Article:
June 25, 2004
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Chicken kebab with hoummos for lunch today, vastly improved by a tip from Frank Giglio to sprinkle olive oil on top of the hoummos. Most people lose weight in Baghdad. The most recent war zones in Afghanistan and Iraq have served as a spa for many. Slim Fagen lived on rice and beans for three months in Afghanistan and dropped thirty pounds. When I told a nutritionist what I ate in war zones she said it sounded ideal. Maybe the "Baghdad Diet" could compete with "South Beach." It would certainly be cheaper.
Tension is ratcheting up here daily; a string of attacks killed 105 people yesterday and we were live every half hour. Sometimes there was shooting in the street near the hotel. Normally after work in my room I turn on music or read and I forget where I am. This hotel has been hit six times by mortars or missiles, but no one has been hurt. The producer Rafferty told me he would lie in his bed at night and wait for a strike. I have never done that until last night. I lay there, looking up at the ceiling, and I started getting this worried, claustrophobic feeling that a strike might smash through my window. I got up and laid my armored vest and helmet next to my bed, so I could throw it on if we got hit. I looked down at the carpet, and in the dark the vest and helmet looked like a soldier on the floor.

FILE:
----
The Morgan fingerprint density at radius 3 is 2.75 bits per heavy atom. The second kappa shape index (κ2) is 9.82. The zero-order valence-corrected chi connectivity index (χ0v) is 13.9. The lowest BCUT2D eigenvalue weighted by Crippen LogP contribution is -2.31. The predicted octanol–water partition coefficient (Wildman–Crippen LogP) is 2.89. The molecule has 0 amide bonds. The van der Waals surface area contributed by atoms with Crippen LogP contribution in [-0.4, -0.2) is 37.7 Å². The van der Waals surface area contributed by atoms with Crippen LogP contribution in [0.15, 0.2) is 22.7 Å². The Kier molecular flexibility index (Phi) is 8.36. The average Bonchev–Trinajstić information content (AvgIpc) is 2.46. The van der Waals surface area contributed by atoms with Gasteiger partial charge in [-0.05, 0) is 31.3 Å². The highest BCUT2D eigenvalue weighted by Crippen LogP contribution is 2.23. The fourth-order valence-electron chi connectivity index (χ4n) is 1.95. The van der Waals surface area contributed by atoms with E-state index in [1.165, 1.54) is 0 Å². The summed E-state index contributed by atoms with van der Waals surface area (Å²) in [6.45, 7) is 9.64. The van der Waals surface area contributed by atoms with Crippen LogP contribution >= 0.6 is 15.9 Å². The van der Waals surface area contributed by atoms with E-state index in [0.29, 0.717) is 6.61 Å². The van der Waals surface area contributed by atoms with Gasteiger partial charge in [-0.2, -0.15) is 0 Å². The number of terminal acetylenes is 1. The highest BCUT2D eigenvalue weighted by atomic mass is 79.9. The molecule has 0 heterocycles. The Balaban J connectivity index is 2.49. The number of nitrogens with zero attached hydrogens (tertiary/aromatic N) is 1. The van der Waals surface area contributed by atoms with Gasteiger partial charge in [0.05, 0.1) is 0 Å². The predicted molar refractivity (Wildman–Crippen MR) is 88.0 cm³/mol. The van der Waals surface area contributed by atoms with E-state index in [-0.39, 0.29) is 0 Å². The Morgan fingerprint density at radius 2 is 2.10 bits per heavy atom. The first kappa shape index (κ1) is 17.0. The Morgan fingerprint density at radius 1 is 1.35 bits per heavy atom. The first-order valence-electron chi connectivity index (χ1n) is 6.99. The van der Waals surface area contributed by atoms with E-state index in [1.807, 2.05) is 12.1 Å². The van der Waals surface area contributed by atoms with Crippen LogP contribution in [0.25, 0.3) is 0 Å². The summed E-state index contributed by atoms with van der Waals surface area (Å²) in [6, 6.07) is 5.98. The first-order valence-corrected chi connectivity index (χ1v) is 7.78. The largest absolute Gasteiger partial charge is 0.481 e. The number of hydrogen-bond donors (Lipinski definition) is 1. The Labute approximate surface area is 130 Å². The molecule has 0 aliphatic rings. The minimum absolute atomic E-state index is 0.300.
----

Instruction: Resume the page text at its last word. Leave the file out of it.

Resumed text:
They say the safest room to hide in the hotel is the bathroom. The instruction the security guys gave was: "If they start firing rocket-propelled grenades at the hotel, get to the bathroom and wait for us to get you out." I don't like the idea of waiting for anyone to get me out of anything. There was a cameraman Ron who got so worried that he moved his mattress into the bathroom and slept in the tub. Ron also had a bad stammer. When he would shoot my live shots he would often want to tell me to move to the left or the right so he could center up his shot. But all he could say was "mmm...mmm...mmm." There would be just seconds before the live shot and it was pretty tense waiting for him to get the word "move" out. It seemed to me it would have been easier if he simply pointed right or left, but I did not want to offend him.
Four out of five Iraqis in a recent independent poll think the new Iraq government will make things better. The new Prime Minister has been making hints about establishing "emergency law." The most prominent religious leader in the South called for an "iron hand." If you talk to Iraqis now, that's what they want. They don't want democracy — not right now. They want the shooting stopped, and they will back anyone who can get that done. "We need some of the bad Generals back," someone said to me yesterday, "the evil ones."
Steve Harrigan currently serves as a Miami-based correspondent for Fox News Channel (FNC). He joined the network in 2001 as a Moscow-based correspondent.